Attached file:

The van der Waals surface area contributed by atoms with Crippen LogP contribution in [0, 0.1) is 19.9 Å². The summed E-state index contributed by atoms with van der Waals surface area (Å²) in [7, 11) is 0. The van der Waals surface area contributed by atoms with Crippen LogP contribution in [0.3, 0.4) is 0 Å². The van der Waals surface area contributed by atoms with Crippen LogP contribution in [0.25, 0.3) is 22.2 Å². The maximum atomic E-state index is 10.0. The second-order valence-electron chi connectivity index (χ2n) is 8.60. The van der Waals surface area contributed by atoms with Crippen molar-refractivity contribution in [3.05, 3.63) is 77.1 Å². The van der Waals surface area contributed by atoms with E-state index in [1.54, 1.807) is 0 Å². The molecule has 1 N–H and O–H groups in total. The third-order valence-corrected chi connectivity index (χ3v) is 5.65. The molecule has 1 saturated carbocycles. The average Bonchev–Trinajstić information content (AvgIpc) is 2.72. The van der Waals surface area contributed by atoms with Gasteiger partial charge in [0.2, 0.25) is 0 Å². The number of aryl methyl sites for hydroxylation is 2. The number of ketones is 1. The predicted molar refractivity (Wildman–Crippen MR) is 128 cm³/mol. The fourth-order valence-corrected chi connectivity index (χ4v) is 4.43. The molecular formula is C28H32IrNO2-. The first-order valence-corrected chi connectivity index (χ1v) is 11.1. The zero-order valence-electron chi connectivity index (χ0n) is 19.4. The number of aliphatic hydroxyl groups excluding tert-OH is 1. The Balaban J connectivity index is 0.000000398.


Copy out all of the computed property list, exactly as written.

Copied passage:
The van der Waals surface area contributed by atoms with Crippen LogP contribution in [0, 0.1) is 19.9 Å². The summed E-state index contributed by atoms with van der Waals surface area (Å²) in [7, 11) is 0. The van der Waals surface area contributed by atoms with Crippen LogP contribution in [0.3, 0.4) is 0 Å². The van der Waals surface area contributed by atoms with Crippen LogP contribution in [0.25, 0.3) is 22.2 Å². The maximum atomic E-state index is 10.0. The second-order valence-electron chi connectivity index (χ2n) is 8.60. The van der Waals surface area contributed by atoms with Crippen molar-refractivity contribution in [3.05, 3.63) is 77.1 Å². The van der Waals surface area contributed by atoms with E-state index in [1.54, 1.807) is 0 Å². The molecule has 1 N–H and O–H groups in total. The third-order valence-corrected chi connectivity index (χ3v) is 5.65. The molecule has 1 saturated carbocycles. The average Bonchev–Trinajstić information content (AvgIpc) is 2.72. The van der Waals surface area contributed by atoms with Gasteiger partial charge in [0.2, 0.25) is 0 Å². The number of aryl methyl sites for hydroxylation is 2. The number of ketones is 1. The predicted molar refractivity (Wildman–Crippen MR) is 128 cm³/mol. The fourth-order valence-corrected chi connectivity index (χ4v) is 4.43. The molecular formula is C28H32IrNO2-. The first-order valence-corrected chi connectivity index (χ1v) is 11.1. The zero-order valence-electron chi connectivity index (χ0n) is 19.4. The number of aliphatic hydroxyl groups excluding tert-OH is 1. The Balaban J connectivity index is 0.000000398.